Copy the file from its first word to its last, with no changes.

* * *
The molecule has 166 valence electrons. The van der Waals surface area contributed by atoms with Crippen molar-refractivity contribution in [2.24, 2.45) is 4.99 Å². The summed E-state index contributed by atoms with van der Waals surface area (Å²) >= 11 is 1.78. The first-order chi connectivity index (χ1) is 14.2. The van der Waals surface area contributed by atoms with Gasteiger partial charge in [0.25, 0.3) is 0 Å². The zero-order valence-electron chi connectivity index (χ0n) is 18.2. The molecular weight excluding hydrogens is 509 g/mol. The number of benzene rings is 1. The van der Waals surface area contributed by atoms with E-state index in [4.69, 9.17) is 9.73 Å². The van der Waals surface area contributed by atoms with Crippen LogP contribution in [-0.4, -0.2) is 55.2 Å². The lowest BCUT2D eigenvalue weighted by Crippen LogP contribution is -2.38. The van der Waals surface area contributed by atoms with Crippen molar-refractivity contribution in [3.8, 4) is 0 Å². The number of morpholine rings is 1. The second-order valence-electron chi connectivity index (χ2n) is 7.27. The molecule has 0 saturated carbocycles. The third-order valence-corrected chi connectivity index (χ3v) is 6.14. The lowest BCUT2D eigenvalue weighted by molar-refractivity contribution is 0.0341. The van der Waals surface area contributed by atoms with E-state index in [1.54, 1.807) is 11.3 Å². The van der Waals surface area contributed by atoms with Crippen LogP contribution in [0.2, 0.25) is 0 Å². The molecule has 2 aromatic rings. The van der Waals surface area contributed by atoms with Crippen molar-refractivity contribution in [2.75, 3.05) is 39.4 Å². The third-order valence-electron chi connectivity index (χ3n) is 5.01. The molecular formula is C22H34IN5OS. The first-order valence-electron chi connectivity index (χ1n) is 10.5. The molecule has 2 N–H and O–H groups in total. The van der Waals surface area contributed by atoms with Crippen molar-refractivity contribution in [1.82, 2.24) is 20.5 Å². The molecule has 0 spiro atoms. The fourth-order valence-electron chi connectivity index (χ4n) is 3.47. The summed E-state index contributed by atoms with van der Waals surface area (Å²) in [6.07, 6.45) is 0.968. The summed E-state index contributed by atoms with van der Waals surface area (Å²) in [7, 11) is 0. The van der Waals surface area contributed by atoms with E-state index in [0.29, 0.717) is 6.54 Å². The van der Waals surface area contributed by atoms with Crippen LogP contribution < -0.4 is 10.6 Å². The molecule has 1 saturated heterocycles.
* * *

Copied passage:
The molecule has 166 valence electrons. The van der Waals surface area contributed by atoms with Crippen molar-refractivity contribution in [2.24, 2.45) is 4.99 Å². The summed E-state index contributed by atoms with van der Waals surface area (Å²) >= 11 is 1.78. The first-order chi connectivity index (χ1) is 14.2. The van der Waals surface area contributed by atoms with Gasteiger partial charge in [0.25, 0.3) is 0 Å². The zero-order valence-electron chi connectivity index (χ0n) is 18.2. The molecular weight excluding hydrogens is 509 g/mol. The number of benzene rings is 1. The van der Waals surface area contributed by atoms with E-state index in [4.69, 9.17) is 9.73 Å². The van der Waals surface area contributed by atoms with Crippen LogP contribution in [-0.4, -0.2) is 55.2 Å². The lowest BCUT2D eigenvalue weighted by Crippen LogP contribution is -2.38. The van der Waals surface area contributed by atoms with Crippen molar-refractivity contribution in [3.8, 4) is 0 Å². The number of morpholine rings is 1. The second-order valence-electron chi connectivity index (χ2n) is 7.27. The molecule has 0 saturated carbocycles. The third-order valence-corrected chi connectivity index (χ3v) is 6.14. The lowest BCUT2D eigenvalue weighted by molar-refractivity contribution is 0.0341. The van der Waals surface area contributed by atoms with E-state index in [1.54, 1.807) is 11.3 Å². The van der Waals surface area contributed by atoms with Crippen LogP contribution in [0.2, 0.25) is 0 Å². The molecule has 2 aromatic rings. The van der Waals surface area contributed by atoms with Crippen molar-refractivity contribution in [2.75, 3.05) is 39.4 Å². The third-order valence-electron chi connectivity index (χ3n) is 5.01. The molecular formula is C22H34IN5OS. The first-order valence-electron chi connectivity index (χ1n) is 10.5. The molecule has 2 N–H and O–H groups in total. The van der Waals surface area contributed by atoms with Crippen molar-refractivity contribution in [1.82, 2.24) is 20.5 Å². The molecule has 0 spiro atoms. The fourth-order valence-electron chi connectivity index (χ4n) is 3.47. The summed E-state index contributed by atoms with van der Waals surface area (Å²) in [6.07, 6.45) is 0.968. The summed E-state index contributed by atoms with van der Waals surface area (Å²) in [7, 11) is 0. The van der Waals surface area contributed by atoms with E-state index in [0.29, 0.717) is 6.54 Å². The van der Waals surface area contributed by atoms with Crippen LogP contribution < -0.4 is 10.6 Å². The molecule has 1 saturated heterocycles.